NM Cables Installed in Temporary Installations

Article 305 for temporary wiring in the 1999 National Electrical Code has been relocated to Article 527 covering temporary installations in the 2002 NEC. At first glance, relocating an article from Chapter 3 to Chapter 5 would appear to be a subtle change with little effect on temporary installations. However, this change does affect the use of NM cable as a temporary wiring method.

To understand the overall effect, the arrangement of the NEC must first be understood. Chapters 1 through 4 apply generally to all installations, while Chapters 5, 6 and 7 can specifically supplement or modify the general requirements in Chapters 1 through 4. Chapter 5 covers special occupancies, Chapter 6 covers special equipment, and Chapter 7 covers special conditions. Article 527 (former Article 305) can modify or supplement the information found in the first four chapters, especially concerning wiring methods found in Chapter 3.

Article 527 applies to installations where temporary electrical power and lighting is necessary during periods of construction, remodeling, maintenance, repair or demolition of buildings, structures, equipment or similar activities. The temporary installation of power and lighting must comply with all of the applicable requirements of the NEC, except as specifically modified by Article 527.

Section 527.4(B) requires feeders to be protected in accordance with Article 240. Feeders must originate in an approved distribution center, such as a switchboard or panelboard. Existing switchboards or panelboards are often used to supply power to feeders on a temporary basis until the permanent distribution system is installed. If an existing distribution system is used for temporary power, all safety procedures must be strictly followed and care must be taken so no live parts are accessible to unauthorized persons at the site.

Hard-usage or extra-hard-usage multiconductor cords or cables identified in Table 400.4 are permitted for temporary feeders. Open individual conductors, as described in Section 310.13, are only permitted for use as temporary feeders during emergencies and for tests, experiments and developmental work. Open individual conductors can be installed as a cable assembly or in a raceway system.

Temporary branch circuits must comply with Article 240 and must originate in an approved power outlet or panelboard with an appropriate branch circuit overcurrent protective device protecting the circuit. Multiconductor cords or cables may be used for temporary branch circuits where identified as hard usage or extra-hard usage in Table 400.4. Cable assemblies may also be used for branch circuits to provide temporary power for receptacles and lighting.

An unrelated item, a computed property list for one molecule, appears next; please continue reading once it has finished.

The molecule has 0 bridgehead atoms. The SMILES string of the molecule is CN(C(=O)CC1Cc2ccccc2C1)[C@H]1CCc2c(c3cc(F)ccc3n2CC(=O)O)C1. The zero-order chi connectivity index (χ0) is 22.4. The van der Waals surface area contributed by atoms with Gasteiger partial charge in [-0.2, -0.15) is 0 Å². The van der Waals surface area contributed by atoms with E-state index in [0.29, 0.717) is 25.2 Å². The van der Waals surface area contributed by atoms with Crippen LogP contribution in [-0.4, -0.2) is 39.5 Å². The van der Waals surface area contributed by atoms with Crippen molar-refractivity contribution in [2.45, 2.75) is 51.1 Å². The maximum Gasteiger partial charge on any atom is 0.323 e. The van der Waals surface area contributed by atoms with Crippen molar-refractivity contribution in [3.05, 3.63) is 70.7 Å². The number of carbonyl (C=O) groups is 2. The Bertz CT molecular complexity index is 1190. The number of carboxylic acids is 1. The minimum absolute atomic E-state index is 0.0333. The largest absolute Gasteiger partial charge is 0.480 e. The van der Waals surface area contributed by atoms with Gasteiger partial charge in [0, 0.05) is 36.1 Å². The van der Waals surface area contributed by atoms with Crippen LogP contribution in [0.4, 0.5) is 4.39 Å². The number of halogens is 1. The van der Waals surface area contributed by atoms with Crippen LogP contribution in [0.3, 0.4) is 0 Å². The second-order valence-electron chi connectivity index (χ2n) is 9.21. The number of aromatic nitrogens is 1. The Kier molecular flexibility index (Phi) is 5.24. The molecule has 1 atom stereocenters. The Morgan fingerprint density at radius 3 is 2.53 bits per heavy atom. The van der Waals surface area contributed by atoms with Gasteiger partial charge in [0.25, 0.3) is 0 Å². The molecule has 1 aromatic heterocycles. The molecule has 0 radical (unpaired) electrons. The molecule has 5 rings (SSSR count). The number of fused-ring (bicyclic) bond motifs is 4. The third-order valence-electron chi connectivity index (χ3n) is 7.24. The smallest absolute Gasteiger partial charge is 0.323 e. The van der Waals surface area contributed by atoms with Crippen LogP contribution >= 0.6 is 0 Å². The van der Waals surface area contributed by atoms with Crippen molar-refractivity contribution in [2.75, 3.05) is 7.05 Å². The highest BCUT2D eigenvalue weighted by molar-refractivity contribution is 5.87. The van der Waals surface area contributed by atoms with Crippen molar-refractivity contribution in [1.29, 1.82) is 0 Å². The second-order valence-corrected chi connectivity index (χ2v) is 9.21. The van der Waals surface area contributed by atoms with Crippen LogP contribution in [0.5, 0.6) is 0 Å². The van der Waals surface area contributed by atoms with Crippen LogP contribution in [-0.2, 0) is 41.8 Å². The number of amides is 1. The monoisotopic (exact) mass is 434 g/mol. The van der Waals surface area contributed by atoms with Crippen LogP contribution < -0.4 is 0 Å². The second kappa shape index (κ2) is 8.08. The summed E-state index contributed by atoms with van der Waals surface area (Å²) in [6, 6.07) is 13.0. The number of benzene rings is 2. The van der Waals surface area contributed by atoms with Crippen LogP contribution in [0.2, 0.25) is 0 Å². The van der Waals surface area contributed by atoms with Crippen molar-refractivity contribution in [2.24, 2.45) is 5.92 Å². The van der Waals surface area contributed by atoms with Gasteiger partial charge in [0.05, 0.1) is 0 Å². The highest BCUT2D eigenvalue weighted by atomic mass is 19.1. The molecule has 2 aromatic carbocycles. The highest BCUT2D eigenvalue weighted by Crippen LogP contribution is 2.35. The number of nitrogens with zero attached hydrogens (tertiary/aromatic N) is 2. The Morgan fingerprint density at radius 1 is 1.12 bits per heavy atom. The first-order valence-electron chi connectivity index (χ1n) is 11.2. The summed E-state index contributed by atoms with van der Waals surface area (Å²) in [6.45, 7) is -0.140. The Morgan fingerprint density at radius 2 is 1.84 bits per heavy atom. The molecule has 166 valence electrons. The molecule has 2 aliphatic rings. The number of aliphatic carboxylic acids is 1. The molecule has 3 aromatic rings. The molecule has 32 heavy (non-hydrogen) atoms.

An exception permits single-insulated conductors to be used for holiday decorative lighting based upon a maximum period of 90 days in accordance with 527.3(B) or for emergencies, tests, experiments or developmental work in accordance with 527.3(C).

Where single insulated conductors are used for holiday lighting, the voltage to ground must not exceed 150V, the wiring must not be subject to physical damage, and the conductors must be supported on insulators at intervals not greater than 10 feet. If festoon lighting is used for temporary holiday lighting, the individual conductors must be arranged so excessive strain is not transmitted to the lampholders.

The subtle change that occurred in relocating Article 305 to Article 527 involves the use of Type NM or NMC cable for temporary feeders and branch circuits. Sections 527.4(B) and (C) permit Type NM and Type NMC cables to be used in any dwelling, building or structure without any height limitation for temporary feeders and branch circuits. Section 334.10 permits NM and NMC cable to installed in multifamily dwellings of Types III, IV and V construction, except as prohibited in 334.12.

NM and NMC Cables are permitted to be installed in other structures of Types III, IV and V construction, except as prohibited in 334.12. However, these cables can only be installed in these other structures where concealed within walls, floors or ceilings that provide a thermal barrier of material with at least a 15-minute finish rating as identified in listings of fire-rated assemblies.

Therein lies the problem. Since neither 527.4(B) nor (C) modify or amend this requirement, NM or NMC used for temporary branch circuits or feeders in structures other than one- and two-family dwellings and multifamily dwellings must be concealed within the walls, ceilings or floors with a 15-minute finish rating. A Tentative Interim Amendment has been issued for the 2002 NEC amending this requirement for temporary branch circuits and feeders installed in other buildings, thus permitting NM or NMC cables to be installed as temporary wiring in buildings of any height without the restriction of the 15-minute finish rating.

Remember, based on Section 110.2, the authority having jurisdiction always must approve all wiring methods, including those used for temporary installations. Providing the utmost safety for a temporary installation is imperative. EC

ODE is staff engineering associate at Underwriters Laboratories Inc., in Research Triangle Park, N.C. He can be reached at 919.549.1726 or via e-mail at mark.c.ode@us.ul.com.


About the Author

Mark C. Ode

Fire/Life Safety Columnist and Code Contributor
Mark C. Ode is a lead engineering associate for Energy & Power Technologies at Underwriters Laboratories Inc. and can be reached at 919.949.2576 and Mark.C.Ode@ul.com .

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